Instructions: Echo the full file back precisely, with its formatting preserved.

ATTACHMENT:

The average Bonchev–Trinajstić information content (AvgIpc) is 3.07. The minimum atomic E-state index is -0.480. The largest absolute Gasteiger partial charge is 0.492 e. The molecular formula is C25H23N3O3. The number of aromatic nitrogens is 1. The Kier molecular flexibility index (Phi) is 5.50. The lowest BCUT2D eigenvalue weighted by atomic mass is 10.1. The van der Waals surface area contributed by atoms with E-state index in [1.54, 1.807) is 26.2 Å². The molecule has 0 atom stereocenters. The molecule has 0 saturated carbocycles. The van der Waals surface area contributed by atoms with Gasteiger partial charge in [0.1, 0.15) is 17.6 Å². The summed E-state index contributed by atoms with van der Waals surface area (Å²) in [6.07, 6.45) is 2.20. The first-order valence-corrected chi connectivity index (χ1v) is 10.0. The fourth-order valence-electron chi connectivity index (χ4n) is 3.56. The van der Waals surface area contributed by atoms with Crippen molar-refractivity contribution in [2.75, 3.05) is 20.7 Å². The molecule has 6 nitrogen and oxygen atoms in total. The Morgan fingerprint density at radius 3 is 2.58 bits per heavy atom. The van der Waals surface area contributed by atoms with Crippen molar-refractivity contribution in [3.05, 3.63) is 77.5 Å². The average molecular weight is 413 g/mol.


The average Bonchev–Trinajstić information content (AvgIpc) is 3.07. The minimum atomic E-state index is -0.480. The largest absolute Gasteiger partial charge is 0.492 e. The molecular formula is C25H23N3O3. The number of aromatic nitrogens is 1. The Kier molecular flexibility index (Phi) is 5.50. The lowest BCUT2D eigenvalue weighted by atomic mass is 10.1. The van der Waals surface area contributed by atoms with E-state index in [1.54, 1.807) is 26.2 Å². The molecule has 0 atom stereocenters. The molecule has 0 saturated carbocycles. The van der Waals surface area contributed by atoms with Gasteiger partial charge in [0.1, 0.15) is 17.6 Å². The summed E-state index contributed by atoms with van der Waals surface area (Å²) in [6.07, 6.45) is 2.20. The first-order valence-corrected chi connectivity index (χ1v) is 10.0. The fourth-order valence-electron chi connectivity index (χ4n) is 3.56. The van der Waals surface area contributed by atoms with Crippen molar-refractivity contribution in [2.75, 3.05) is 20.7 Å². The molecule has 6 nitrogen and oxygen atoms in total. The Morgan fingerprint density at radius 3 is 2.58 bits per heavy atom. The van der Waals surface area contributed by atoms with Crippen molar-refractivity contribution in [3.05, 3.63) is 77.5 Å². The average molecular weight is 413 g/mol.